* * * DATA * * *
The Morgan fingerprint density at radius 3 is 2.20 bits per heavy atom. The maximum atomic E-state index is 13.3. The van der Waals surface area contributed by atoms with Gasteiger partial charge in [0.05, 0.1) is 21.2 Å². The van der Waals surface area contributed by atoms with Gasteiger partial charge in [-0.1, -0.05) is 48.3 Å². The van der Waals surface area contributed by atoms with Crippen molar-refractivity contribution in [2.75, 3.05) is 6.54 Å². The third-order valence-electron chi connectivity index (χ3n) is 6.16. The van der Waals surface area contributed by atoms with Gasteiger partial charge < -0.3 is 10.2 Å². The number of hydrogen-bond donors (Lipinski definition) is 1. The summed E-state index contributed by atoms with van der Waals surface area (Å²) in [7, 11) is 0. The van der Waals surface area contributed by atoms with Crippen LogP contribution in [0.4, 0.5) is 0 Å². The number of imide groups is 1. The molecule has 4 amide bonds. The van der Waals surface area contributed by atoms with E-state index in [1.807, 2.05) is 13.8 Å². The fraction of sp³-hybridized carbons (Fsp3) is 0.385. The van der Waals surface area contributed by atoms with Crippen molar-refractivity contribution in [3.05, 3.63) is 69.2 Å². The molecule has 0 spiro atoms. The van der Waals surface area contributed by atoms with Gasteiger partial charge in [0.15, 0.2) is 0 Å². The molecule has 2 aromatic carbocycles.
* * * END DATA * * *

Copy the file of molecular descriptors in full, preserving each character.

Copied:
The Morgan fingerprint density at radius 3 is 2.20 bits per heavy atom. The maximum atomic E-state index is 13.3. The van der Waals surface area contributed by atoms with Gasteiger partial charge in [0.05, 0.1) is 21.2 Å². The van der Waals surface area contributed by atoms with Gasteiger partial charge in [-0.1, -0.05) is 48.3 Å². The van der Waals surface area contributed by atoms with Crippen molar-refractivity contribution in [2.75, 3.05) is 6.54 Å². The third-order valence-electron chi connectivity index (χ3n) is 6.16. The van der Waals surface area contributed by atoms with Gasteiger partial charge < -0.3 is 10.2 Å². The number of hydrogen-bond donors (Lipinski definition) is 1. The summed E-state index contributed by atoms with van der Waals surface area (Å²) in [7, 11) is 0. The van der Waals surface area contributed by atoms with Crippen LogP contribution in [0.4, 0.5) is 0 Å². The number of imide groups is 1. The molecule has 4 amide bonds. The van der Waals surface area contributed by atoms with E-state index in [1.807, 2.05) is 13.8 Å². The fraction of sp³-hybridized carbons (Fsp3) is 0.385. The van der Waals surface area contributed by atoms with Crippen molar-refractivity contribution in [3.05, 3.63) is 69.2 Å². The molecule has 0 spiro atoms. The van der Waals surface area contributed by atoms with Gasteiger partial charge in [0.15, 0.2) is 0 Å². The molecule has 2 aromatic carbocycles.